Senators pass mental health resolution

Highlander/Jason Lin
Highlander/Jason Lin

ASUCR senators unanimously passed a resolution to promote awareness and education of mental health services by collaborating with UCR’s Student Wellness Partners and Active Minds.

Authored by Vice President of External Affairs Kareem Aref and UCR students Morgan Nixon and Monika Vermani, the resolution is being prompted by incidents such as at UC Berkeley, where a third-year undergraduate, Maliq Nixon, committed suicide in 2013 because he was unable to obtain psychiatric help for his mental health disorder.

Other items cited in the resolution encourage the addition of another psychologist or psychiatrist on campus. Currently, UCR students are offered eight free short-term visits per year to the counseling center, but the authors of the resolution seek to increase that number to eight per quarter instead.

According to a national study, 27 percent of young adults between the ages of 18-24 experience mental health conditions. “With psychological treatment most mental illnesses can be controlled like depression, which is very treatable: more than 80 (percent) of cases get better with treatment,” the bill reads.

The resolution also supports the Syllabus Initiative Committee — falling under UCR’s Active Minds — which seeks to place mental health service information on campuswide academic syllabi before the end of Spring 2014. Dr. Christine Catipon, a campus psychologist at the Counseling Center, supports the bill, but feels that only the center’s website and phone are necessary to provide updated information on available services.

“It’s not as if (our service) isn’t out there, so I’m not sure how much information is needed,” she said. “I think that information would be sufficient because we don’t want to make people go … that’s not the point. But at least if (students) know our services are available, they can feel free to go.”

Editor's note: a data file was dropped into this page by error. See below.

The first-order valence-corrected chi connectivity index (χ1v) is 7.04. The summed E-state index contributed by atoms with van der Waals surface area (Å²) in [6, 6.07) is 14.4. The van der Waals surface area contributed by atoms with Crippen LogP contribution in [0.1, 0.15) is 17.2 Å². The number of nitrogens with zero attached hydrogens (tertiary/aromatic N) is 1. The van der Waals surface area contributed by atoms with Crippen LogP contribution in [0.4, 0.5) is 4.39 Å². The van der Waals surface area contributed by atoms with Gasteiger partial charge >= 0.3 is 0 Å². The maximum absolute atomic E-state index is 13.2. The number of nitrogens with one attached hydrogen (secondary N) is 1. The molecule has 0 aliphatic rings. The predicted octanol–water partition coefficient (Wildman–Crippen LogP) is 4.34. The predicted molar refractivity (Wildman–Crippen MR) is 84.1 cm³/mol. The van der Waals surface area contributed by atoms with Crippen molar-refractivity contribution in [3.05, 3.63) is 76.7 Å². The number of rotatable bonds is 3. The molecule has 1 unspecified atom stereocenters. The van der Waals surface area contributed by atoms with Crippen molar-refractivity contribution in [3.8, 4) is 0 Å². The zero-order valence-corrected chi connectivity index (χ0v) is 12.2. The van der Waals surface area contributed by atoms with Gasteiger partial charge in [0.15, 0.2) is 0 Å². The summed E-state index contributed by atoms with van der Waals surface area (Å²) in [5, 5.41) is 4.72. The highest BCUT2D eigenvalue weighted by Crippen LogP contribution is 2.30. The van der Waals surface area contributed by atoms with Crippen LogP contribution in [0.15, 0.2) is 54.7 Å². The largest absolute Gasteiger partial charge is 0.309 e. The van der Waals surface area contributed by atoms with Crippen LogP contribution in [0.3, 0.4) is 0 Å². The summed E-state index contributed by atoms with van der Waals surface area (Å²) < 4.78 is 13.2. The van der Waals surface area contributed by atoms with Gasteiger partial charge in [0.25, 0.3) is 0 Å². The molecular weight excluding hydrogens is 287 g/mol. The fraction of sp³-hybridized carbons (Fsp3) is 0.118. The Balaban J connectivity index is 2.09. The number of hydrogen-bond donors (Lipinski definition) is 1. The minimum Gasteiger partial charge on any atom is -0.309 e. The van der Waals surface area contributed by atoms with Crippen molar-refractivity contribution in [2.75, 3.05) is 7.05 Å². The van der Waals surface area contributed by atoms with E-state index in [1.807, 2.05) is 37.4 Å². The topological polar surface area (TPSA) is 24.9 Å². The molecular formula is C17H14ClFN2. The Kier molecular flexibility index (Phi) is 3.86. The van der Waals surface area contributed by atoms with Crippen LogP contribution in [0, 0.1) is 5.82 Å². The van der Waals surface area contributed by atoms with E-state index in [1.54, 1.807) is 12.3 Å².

Catipon says students can also obtain referrals during walk-in services, if they are interested in obtaining therapy in the community — not limited to the eight designated visits on campus — through the campus health insurance. She adds that off-campus services are more frequent and unlimited to insured students, as opposed to the counseling center, which serves a campus population of more than 21,000 among a staff of 15 employees, including licensed psychologists and psychiatrists.

“For those who are in crisis or just really overwhelmed, people can just walk-in (they may have to wait a little bit) and be seen that day,” Catipon explained. “If there are any faculty members who are concerned about students, they can certainly encourage those students to do walk-in services.”

But the authors of the resolution also held the concern that university faculty members are often unaware of available campus health resources and are therefore unable to properly direct students.

In an effort to continue discussions in the future, ASUCR Vice President of Internal Affairs Johnny Ta plans to work with the Student Wellness Partners and other campus organizations to create an in-depth orientation about what mental health is. The partners consist of the Well, the Student Recreation Center, Housing and Dining Services, the Counseling Center, the Dean of Students and Student Health Services.

Ingrid Arteaga, a third-year global studies major and the Well’s Fit Squad Team Leader, said students may be better prompted to seek the help that they need, especially if they are better able to access this information on their syllabi.

The Well holds programs such as “Stomp out Stigma,” which Arteaga says is supposed to raise awareness about mental health. “Just because you go to a therapist … it doesn’t necessarily mean you’re weird or an outcast and I feel like a lot of people feel that way about mental health, so that’s why it’s a taboo or stigma to talk about it,” she said. “Just because you suffer from mental health or you know someone who does, there are resources for them to get help and … you don’t need to be ostracized for mental health issues because it can be dealt with.”

 

Senate Highlights

The ASUCR External Affairs Office is planning a 100-student march on Tuesday, Feb. 25 at Riverside City Hall, where undergraduates plan to deliver a resolution to find a “fair” way of addressing housing concerns. Rides will be provided to and from the event.

Spearheaded by CHASS senators Sean Famian, Nafi Karim, Abraham Galvan and Shadi Matar, the Greek Housing Row project seeks to allocate designated housing for the Greek organizations on campus. A major player in its creation is former Highlander News Opinions Editor Colette King, who hopes to reach out to the Greek national associations to provide the overall funding; a petition was launched last week to draw additional support from the UCR student body.

Located at the Highlander Union Building Plaza, the ASUCR presidential debates are scheduled for Wednesday, Feb. 26 at 1 p.m. The Highlander and KUCR will provide live coverage of the event.

Facebook Comments